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From Rock Hill, South Carolina, USA:

I do not have diabetes in my family and my children's father does not have it, but their paternal grandfather does, and he is one of 10 children, eight of who also have diabetes, and both of the great grandparents on the fathers' side had diabetes and died from complications.Their father is one of six children, none of who have developed diabetes yet. Neither my eight year old nor 11 year old sons are overweight, but my eight year old he is quite moody and stays thirsty.

I was told and under the impression that when diabetes was primarily carried by the female it would be passed on to the children and so on. Is this true? Could this be why none of the six children have gotten it? Since it is not in my family but seemingly runs wild in their father's how often should I have them checked? Should I be worried?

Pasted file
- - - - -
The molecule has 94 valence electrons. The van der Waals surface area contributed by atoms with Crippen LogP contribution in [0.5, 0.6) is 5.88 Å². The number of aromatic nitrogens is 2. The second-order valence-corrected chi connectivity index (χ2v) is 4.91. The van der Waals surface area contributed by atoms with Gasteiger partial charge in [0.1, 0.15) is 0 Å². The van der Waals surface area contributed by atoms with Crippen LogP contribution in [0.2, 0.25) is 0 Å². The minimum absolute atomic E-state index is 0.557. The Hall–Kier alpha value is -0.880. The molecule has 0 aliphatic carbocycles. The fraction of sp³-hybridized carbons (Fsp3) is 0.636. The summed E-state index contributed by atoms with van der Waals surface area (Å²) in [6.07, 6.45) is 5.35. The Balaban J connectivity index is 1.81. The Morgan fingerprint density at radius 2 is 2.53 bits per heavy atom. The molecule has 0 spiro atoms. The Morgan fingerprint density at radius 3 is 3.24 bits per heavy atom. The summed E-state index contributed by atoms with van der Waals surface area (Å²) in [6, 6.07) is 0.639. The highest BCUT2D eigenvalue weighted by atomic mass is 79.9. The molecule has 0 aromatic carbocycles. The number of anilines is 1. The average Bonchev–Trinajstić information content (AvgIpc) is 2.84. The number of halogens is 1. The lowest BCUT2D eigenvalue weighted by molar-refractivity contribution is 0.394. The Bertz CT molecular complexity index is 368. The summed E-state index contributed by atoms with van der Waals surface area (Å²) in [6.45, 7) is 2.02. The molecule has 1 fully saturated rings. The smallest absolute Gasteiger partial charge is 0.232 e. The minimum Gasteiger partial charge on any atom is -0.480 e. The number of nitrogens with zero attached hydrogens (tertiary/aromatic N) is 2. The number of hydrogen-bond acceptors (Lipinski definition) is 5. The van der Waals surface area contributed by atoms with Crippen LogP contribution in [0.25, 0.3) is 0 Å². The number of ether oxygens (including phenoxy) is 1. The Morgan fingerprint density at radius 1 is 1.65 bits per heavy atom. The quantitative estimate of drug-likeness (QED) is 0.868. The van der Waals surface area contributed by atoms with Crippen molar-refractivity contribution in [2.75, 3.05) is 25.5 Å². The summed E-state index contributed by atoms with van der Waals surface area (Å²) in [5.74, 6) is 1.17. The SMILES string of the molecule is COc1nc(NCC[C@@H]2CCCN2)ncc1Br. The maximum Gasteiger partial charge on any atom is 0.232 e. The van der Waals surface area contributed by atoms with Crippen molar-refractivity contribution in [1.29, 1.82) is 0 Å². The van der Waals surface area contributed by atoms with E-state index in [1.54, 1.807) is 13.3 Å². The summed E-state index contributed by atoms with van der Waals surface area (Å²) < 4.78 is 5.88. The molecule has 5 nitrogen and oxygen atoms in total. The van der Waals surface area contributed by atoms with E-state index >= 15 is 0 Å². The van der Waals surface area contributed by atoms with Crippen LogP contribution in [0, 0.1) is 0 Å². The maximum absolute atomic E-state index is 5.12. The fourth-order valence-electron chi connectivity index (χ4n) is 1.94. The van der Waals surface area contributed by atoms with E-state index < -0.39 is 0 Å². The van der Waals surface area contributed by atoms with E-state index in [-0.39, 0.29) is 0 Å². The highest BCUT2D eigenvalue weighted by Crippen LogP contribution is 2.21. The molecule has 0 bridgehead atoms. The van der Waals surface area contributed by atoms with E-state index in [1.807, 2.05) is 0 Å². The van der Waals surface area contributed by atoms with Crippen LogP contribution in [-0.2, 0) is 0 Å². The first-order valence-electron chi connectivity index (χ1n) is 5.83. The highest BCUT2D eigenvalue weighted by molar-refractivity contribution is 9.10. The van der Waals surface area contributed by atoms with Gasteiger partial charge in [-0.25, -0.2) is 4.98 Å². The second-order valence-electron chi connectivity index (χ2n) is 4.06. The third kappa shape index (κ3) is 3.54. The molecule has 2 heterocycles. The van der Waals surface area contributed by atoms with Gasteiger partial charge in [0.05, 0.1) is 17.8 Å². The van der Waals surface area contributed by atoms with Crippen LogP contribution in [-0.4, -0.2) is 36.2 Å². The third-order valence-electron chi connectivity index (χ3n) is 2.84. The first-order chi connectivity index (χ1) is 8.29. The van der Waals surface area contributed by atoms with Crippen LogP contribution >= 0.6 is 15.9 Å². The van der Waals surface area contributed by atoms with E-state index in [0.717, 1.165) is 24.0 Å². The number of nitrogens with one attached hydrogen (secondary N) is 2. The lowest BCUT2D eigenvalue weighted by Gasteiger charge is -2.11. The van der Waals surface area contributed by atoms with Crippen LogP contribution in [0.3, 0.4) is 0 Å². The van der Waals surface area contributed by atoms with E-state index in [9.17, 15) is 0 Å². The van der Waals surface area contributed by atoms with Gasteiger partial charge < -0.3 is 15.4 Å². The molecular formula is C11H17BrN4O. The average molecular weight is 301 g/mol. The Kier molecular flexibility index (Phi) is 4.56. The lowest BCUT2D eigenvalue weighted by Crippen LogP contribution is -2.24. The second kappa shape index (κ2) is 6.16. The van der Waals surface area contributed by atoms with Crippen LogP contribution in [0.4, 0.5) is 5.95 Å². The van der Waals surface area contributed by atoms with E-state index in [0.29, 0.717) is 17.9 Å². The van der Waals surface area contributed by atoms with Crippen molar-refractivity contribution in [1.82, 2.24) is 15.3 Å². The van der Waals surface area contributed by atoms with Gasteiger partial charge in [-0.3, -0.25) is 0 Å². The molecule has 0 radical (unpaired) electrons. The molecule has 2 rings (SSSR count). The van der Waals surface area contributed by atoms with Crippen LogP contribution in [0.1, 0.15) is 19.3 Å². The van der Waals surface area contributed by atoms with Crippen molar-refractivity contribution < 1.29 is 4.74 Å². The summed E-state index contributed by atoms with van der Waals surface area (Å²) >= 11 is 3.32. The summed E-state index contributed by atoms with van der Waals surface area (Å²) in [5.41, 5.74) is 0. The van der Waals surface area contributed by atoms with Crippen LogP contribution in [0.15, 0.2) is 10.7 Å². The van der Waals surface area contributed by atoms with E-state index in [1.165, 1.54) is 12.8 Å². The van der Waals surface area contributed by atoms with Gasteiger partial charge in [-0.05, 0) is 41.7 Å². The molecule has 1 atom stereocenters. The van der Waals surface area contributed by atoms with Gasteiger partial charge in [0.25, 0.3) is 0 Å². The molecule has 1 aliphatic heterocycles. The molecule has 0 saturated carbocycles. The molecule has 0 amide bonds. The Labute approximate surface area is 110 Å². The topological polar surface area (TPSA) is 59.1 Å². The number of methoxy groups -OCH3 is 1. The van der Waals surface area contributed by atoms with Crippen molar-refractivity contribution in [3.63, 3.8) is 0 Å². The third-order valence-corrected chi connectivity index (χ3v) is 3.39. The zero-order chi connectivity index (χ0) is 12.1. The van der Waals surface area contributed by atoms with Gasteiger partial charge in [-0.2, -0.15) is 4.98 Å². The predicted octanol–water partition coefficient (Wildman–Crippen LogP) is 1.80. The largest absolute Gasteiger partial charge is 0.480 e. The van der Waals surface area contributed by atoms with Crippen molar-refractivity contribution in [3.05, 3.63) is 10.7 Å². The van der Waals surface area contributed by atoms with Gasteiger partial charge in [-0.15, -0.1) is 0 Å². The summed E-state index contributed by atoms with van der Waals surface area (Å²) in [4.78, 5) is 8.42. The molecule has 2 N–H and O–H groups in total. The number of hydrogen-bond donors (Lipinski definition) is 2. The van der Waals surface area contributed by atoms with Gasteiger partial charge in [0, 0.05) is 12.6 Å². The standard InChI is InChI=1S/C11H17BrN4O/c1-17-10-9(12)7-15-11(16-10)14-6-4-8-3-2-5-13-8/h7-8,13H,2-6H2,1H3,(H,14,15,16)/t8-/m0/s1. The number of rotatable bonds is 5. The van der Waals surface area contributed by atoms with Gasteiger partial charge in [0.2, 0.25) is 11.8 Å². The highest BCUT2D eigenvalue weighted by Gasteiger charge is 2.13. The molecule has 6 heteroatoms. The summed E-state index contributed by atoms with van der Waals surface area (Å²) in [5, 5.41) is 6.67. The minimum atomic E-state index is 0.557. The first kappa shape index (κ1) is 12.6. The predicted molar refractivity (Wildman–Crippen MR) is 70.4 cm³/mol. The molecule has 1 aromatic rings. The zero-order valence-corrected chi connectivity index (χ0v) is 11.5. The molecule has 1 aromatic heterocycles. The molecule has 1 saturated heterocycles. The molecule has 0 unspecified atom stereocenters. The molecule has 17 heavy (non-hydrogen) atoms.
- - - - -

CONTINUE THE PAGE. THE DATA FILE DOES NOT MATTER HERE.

I have to suppose that your sons' paternal great grand parents both had a form of type 2 diabetes that made them susceptible to being overweight and to not taking sufficient exercise. They then passed these characteristics on to eight out of 10 in the next generation. In one of these affected offspring, the paternal grandfather, they were modified by the introduction of a less susceptible female line so that the following two generations have so far been free of diabetes.

In these circumstances and with no affected first or second degree relatives, I don't think that it is necessary to measure fasting blood sugar levels in your sons, unless they were to show much more definite evidence of diabetes. It would still make sense though to be sparing of high calorie foods and to encourage physical exercise.

It would be of great interest to get a much more exact determination of the genetic component for the earlier diabetes, and it is becoming increasingly possible to do this. The procedure is expensive however, and, since for the most part, it doesn't yet affect treatment, it is seldom pursued outside of a research project.


Original posting 29 Mar 2002
Posted to Genetics and Heredity


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